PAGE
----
It is also relevant to note that both Nikki Johns and Susan Turner have both seriously compromised their own privacy. When the Stuff website published their article on the investigation and my effort to obtain the Marris Report, Nikki Johns immediately published a link to the Stuff article on her Facebook page and entered into several conversations with her followers discussing the article’s contents. Susan Turner’s daughter posted the same link on Instagram. The secrecy so important to SNZ does not appear to be shared by the two accusers.

I struggle to reconcile the effort made by SNZ to protect the secrecy of those who made false accusations about me when the accusers “out themselves” and make serious public criticisms about the procedures followed by SNZ. The loyalty and secrecy of my accusers, so valued by SNZ, clearly isn’t shared by those they seek to protect. The secrecy used by SNZ to defend interfering in my privacy is not reciprocated by those SNZ is claiming to shield. When my accusers broadcast their views openly on their personal social media pages there is no reason or purpose in SNZ or Stuff protecting their confidentiality.

So thank you Bruce Cotterill. Looks like we can settle this now. Just give me the Marris Report and prepare a cheque for damages of $240,600.

PS: There is also some important advice for my accusers, Susan Turner and Nikki Johns.  Their efforts to lobby the Stuff website for a re-litigation of their false accusations is in contravention of the New Zealand Bill of Rights Act 1990 Section 26 (2).  This law specifically bans an action called double jeopardy.  The section says no one (including David Wright) who has been acquitted, convicted or pardoned shall be tried for the same circumstances again.

A Report – But

Monday, May 27th, 2019

There has been a report today on the Stuff website. It discusses my effort to obtain a report into accusations about my coaching. I’m going to resist the temptation to discuss its content. I’ve said all I need to say already. But more importantly, the Tribunal case is close and I want to avoid saying anything that might prejudice the outcome. When the case is decided it will be fully reported on Swimwatch.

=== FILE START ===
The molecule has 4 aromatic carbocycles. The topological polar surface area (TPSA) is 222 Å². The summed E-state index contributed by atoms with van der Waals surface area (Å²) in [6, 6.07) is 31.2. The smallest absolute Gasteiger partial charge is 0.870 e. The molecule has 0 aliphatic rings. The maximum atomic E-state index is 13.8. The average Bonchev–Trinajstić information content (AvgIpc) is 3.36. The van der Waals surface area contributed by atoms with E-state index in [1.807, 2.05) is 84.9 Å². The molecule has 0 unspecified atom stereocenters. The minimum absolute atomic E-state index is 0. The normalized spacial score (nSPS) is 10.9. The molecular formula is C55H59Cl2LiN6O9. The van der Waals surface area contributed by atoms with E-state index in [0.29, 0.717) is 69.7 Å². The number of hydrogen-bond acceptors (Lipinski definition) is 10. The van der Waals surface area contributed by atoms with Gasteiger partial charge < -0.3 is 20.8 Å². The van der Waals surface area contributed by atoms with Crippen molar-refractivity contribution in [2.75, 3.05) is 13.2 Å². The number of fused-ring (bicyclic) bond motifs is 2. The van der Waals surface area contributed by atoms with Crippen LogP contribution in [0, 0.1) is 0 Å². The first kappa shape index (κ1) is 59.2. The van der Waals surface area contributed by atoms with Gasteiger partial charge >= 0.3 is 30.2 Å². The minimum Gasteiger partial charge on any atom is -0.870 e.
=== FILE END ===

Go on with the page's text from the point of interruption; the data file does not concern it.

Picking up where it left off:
I’m Keen On Swimming – But

Friday, May 24th, 2019


My worst detractors, the inhabitants of the Antares Place asylum, would be hard pushed to make the claim that I’m not keen on swimming. I’ve been in a river, or a lake or a swimming pool since 1950. I first swam 800 meters when I was four years old. My daughter Jane beat me. She did the same swim when she was three.

When the Wahine ferry sank in the entrance to Wellington Harbour on the morning of the 10 April 1968, where was I? At the Freyberg Pool is the answer – doing my training.

In fact let me tell you about that morning. The weather was bad – obviously. Sufficiently bad that instead of catching a bus my grandfather said he would drive me to the pool. Even at 5.30am the roads were more deserted than normal. We drove through the Mt. Victoria tunnel without another car entering or leaving the tunnel the whole time we were in the tunnel.

I said to my grandfather, “Wow the weather is bad this morning.”

He smiled. “You will get plenty of days like this in Wellington,” he said. I took him at his word. After all my grandfather had sailed in and out of harbours all over the world as a wireless operator in the Royal Navy and then chief engineer on cargo ships. If anyone knew bad weather, he should.

Freyberg Pool was even more deserted than the roads. In fact I was the pool’s only swimmer. I decided to do a main set of 1×5000 straight swim. After 1000 warm-up, I was about 2000 meters into the 5000 swim when the Pool Manager started throwing kick-boards at me. I stopped. “Get out, get out now,” he screamed.

I finished the length and climbed out. “What’s all the fuss about,” I thought. And then I saw. Two of the huge sheets of glass that make up the wall of the Freyberg Pool lay shattered on the bottom of the pool. That was the end of my 5000 swim. I was lucky it hadn’t been the end of me as well. When I got home from University I teased my grandfather about his “many mornings like this” comment. Clearly the Wahine and the Freyberg Pool did not agree.

And 51 years later on tonight’s TV1 six o’clock news there was a short item in the sport’s news of me helping Eyad swim in the Auckland Championships. Here is the link to the internet report. What do you think of Eyad’s batman cap? My Grandson loves Batman gear. But he’s only four!


For Christmas on the 25 December this year or my birthday on the 3 March next year – if you have any thoughts of buying me a swimming pool rug – please don’t. Mind you some kind soul should buy one for the Swimming New Zealand reception. That way, when Cotterill, Johns and Francis come to work, they can be reminded what a swimming pool looks like.